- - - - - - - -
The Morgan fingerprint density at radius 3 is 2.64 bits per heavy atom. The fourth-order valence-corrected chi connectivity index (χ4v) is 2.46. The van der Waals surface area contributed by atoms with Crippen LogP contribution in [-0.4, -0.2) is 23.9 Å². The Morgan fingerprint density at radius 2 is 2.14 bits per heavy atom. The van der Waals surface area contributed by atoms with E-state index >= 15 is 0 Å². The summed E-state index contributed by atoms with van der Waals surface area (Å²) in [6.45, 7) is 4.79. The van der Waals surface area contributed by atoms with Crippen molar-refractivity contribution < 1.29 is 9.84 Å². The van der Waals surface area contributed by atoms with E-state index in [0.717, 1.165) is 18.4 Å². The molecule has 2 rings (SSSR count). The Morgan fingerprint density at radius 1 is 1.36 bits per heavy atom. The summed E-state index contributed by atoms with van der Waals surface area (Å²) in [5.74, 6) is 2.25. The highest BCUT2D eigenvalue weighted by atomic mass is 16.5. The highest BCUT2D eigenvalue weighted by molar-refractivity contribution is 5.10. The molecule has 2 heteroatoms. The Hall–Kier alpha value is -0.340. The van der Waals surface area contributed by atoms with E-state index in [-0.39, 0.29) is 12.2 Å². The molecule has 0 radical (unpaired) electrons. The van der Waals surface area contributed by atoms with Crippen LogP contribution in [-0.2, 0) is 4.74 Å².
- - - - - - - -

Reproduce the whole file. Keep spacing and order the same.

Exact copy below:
The Morgan fingerprint density at radius 3 is 2.64 bits per heavy atom. The fourth-order valence-corrected chi connectivity index (χ4v) is 2.46. The van der Waals surface area contributed by atoms with Crippen LogP contribution in [-0.4, -0.2) is 23.9 Å². The Morgan fingerprint density at radius 2 is 2.14 bits per heavy atom. The van der Waals surface area contributed by atoms with E-state index >= 15 is 0 Å². The summed E-state index contributed by atoms with van der Waals surface area (Å²) in [6.45, 7) is 4.79. The van der Waals surface area contributed by atoms with Crippen molar-refractivity contribution < 1.29 is 9.84 Å². The van der Waals surface area contributed by atoms with E-state index in [0.717, 1.165) is 18.4 Å². The molecule has 2 rings (SSSR count). The Morgan fingerprint density at radius 1 is 1.36 bits per heavy atom. The summed E-state index contributed by atoms with van der Waals surface area (Å²) in [5.74, 6) is 2.25. The highest BCUT2D eigenvalue weighted by atomic mass is 16.5. The highest BCUT2D eigenvalue weighted by molar-refractivity contribution is 5.10. The molecule has 2 heteroatoms. The Hall–Kier alpha value is -0.340. The van der Waals surface area contributed by atoms with E-state index in [-0.39, 0.29) is 12.2 Å². The molecule has 0 radical (unpaired) electrons. The van der Waals surface area contributed by atoms with Crippen LogP contribution in [-0.2, 0) is 4.74 Å².